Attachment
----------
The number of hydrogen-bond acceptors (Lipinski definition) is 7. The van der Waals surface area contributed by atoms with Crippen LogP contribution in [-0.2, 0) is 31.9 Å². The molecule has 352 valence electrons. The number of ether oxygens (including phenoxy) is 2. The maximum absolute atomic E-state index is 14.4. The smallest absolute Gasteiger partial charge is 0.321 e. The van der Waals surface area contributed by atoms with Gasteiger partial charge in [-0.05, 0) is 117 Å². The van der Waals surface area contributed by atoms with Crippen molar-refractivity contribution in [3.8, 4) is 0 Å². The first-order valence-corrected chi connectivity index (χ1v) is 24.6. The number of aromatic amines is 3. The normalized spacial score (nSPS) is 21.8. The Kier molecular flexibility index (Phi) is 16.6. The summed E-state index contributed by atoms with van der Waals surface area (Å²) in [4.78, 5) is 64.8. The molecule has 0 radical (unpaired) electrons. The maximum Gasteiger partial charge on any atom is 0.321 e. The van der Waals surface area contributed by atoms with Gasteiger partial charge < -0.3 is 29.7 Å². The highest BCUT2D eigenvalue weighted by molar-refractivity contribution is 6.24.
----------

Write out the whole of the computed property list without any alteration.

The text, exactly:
The number of hydrogen-bond acceptors (Lipinski definition) is 7. The van der Waals surface area contributed by atoms with Crippen LogP contribution in [-0.2, 0) is 31.9 Å². The molecule has 352 valence electrons. The number of ether oxygens (including phenoxy) is 2. The maximum absolute atomic E-state index is 14.4. The smallest absolute Gasteiger partial charge is 0.321 e. The van der Waals surface area contributed by atoms with Gasteiger partial charge in [-0.05, 0) is 117 Å². The van der Waals surface area contributed by atoms with Crippen molar-refractivity contribution in [3.8, 4) is 0 Å². The first-order valence-corrected chi connectivity index (χ1v) is 24.6. The number of aromatic amines is 3. The normalized spacial score (nSPS) is 21.8. The Kier molecular flexibility index (Phi) is 16.6. The summed E-state index contributed by atoms with van der Waals surface area (Å²) in [4.78, 5) is 64.8. The molecule has 0 radical (unpaired) electrons. The maximum Gasteiger partial charge on any atom is 0.321 e. The van der Waals surface area contributed by atoms with Gasteiger partial charge < -0.3 is 29.7 Å². The highest BCUT2D eigenvalue weighted by molar-refractivity contribution is 6.24.